Tomorrow X Together, (read as “Tomorrow by Together” and shortened as”TXT”) is a five member South Korean boy group under the label BigHit/HYBE. They debuted in March of 2019, and are the only other boy group under the same label as the global powerhouse BTS. However, members Choi Soobin, Choi Yeonjun, Choi Beomgyu, Kang Taehyun and Heuning Kai quickly became a phenomenon of their own. With the intoxicating mixture of the boy’s charms and otherworldly talents, it’s no surprise that the rise of this group was a quick one. Unintentionally, TXT has also become representative of a younger demographic of K-Pop fans. Whilst growing alongside their fanbase, TXT has exhibited a level of depth and care in their music that has become a distinctive characteristic of their whirlwind career.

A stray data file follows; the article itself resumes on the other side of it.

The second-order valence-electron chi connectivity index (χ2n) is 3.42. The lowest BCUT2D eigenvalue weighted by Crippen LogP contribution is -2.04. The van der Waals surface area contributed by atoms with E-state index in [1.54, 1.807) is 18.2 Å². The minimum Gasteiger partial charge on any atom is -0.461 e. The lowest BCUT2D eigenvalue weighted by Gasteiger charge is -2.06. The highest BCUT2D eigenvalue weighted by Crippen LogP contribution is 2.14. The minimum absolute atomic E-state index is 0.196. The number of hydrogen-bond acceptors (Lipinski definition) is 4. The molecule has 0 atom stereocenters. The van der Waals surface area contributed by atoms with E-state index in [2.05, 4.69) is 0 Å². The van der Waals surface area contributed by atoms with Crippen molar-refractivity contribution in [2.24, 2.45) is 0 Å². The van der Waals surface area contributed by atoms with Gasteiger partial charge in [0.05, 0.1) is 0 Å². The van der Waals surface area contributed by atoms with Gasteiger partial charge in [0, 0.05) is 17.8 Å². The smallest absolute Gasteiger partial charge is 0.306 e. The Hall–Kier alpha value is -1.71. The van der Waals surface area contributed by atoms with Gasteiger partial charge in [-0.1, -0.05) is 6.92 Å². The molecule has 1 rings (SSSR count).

While writing this, the group’s fandom (myself included!) is currently celebrating their third Dream Week; a week of various events and content done to commemorate the anniversary of their debut. From special performance clips, fan meetings, limited edition merchandise and never before seen behind the scenes footage, Dream Week serves as a great insight into how and why TXT has become as popular as they have. As an only three year old group, they have created a welcoming community with its own etiquette, inside jokes, lore and art. They have also expertly crafted a diverse discography that deeply resonates with young people navigating the world today. Whether it’s through punchy pop punk lead singles, alternative R&B b-sides or somber ballads, the group’s hard work and versatility sets them apart from the rest.